This article analyzes Heidegger’s Paris lecture, “The End of Philosophy and the Task of Thinking,” in an attempt to understand the historical “task” that Heidegger seeks to examine when confronted with the agony of philosophy today. I attempt to valorize the understanding of time and history that Heidegger stages in his reading by demonstrating its entrance to be radical and novel with respect to other moments in Heidegger’s production: history here is not of “destiny” (Schicksal), that is, it does not coincide with the appropriating orientation of man in time already presented in Heidegger’s other texts; rather, it is understood on the basis of the opening to the future that fragilizes and suspends all hope and all historical resolution. History is thought here as the desertification of present times, the completion of metaphysical nihilism, in which there opens at the same time a “perhaps” that, repeated many times throughout the lecture, takes up in all its complexity the problem of the future’s coming, of the extraordinary, of the opening, that is, of what, from the future, exceeds destiny.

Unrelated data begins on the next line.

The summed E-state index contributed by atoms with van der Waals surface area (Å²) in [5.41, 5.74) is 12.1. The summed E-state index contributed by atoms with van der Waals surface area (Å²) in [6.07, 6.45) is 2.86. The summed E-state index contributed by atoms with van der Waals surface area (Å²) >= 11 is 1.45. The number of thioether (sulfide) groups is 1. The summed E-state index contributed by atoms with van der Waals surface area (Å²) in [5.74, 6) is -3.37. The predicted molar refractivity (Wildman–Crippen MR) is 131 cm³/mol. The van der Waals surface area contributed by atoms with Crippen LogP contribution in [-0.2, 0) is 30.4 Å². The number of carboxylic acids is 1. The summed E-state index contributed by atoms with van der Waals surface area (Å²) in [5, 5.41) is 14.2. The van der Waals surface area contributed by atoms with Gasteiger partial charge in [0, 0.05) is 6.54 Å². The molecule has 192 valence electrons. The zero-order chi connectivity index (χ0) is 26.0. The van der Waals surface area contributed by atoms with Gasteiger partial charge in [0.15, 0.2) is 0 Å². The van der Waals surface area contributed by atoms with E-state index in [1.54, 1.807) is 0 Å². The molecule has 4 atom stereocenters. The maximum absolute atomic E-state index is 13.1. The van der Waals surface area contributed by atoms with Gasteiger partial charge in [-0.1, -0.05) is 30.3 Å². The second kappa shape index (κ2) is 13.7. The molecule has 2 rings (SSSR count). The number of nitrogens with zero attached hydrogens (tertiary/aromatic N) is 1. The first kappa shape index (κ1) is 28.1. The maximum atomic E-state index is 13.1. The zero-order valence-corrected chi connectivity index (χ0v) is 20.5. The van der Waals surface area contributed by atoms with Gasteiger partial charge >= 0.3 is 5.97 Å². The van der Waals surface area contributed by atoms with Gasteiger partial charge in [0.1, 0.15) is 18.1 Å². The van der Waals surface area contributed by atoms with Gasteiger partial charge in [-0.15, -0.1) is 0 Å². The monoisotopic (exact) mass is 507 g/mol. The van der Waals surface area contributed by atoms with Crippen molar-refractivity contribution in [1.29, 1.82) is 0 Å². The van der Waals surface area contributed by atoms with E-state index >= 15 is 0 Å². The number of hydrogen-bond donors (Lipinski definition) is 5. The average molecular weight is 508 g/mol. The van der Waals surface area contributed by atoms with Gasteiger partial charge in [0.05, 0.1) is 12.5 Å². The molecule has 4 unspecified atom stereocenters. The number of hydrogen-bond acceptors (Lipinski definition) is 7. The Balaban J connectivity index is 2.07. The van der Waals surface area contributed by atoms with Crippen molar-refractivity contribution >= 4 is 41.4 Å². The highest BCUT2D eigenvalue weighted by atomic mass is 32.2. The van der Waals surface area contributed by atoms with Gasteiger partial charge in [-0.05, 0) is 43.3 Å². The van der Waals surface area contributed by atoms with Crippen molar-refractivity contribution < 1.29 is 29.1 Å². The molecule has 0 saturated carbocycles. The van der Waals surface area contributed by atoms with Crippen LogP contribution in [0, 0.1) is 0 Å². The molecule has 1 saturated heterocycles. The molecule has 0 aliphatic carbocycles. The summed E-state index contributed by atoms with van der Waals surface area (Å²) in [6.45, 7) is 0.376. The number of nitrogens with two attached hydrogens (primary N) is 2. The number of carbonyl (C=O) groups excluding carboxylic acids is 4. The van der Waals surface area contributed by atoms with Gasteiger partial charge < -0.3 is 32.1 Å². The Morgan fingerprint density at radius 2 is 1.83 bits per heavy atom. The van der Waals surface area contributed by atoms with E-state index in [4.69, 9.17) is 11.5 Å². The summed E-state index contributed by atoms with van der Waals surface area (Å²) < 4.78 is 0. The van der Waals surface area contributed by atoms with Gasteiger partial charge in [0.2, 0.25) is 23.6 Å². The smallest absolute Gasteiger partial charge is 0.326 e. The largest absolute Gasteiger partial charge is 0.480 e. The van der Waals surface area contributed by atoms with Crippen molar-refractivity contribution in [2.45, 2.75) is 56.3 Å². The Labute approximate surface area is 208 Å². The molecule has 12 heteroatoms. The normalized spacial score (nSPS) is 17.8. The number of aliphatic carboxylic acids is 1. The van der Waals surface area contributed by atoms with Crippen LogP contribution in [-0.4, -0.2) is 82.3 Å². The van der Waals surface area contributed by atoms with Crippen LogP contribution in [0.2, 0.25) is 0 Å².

10. Philosophy Today: Volume > 60 > Issue: 4
Rosaria Caldarone "Eternity, from Afar into Intimacy": Time and History in the Letters of Martin Heidegger to Hannah Arendt
abstract | view |  rights & permissions | cited by
According to Heidegger’s philosophy, the essence of time is not chronological; for this reason, history is not a linear succession of facts but is opened up by an event: that is what Heidegger’s philosophy reveals at first glance and it’s also what we can’t consider suspect today. But it is less obvious that the ‘base’ from which time and history will disclose themselves is the phenomenon of love: love stands out in the letters of Heidegger to Hannah Arendt as a most excellent way of temporalizing time, and it allows the philosophy of finitude to be reconciled with the eternity.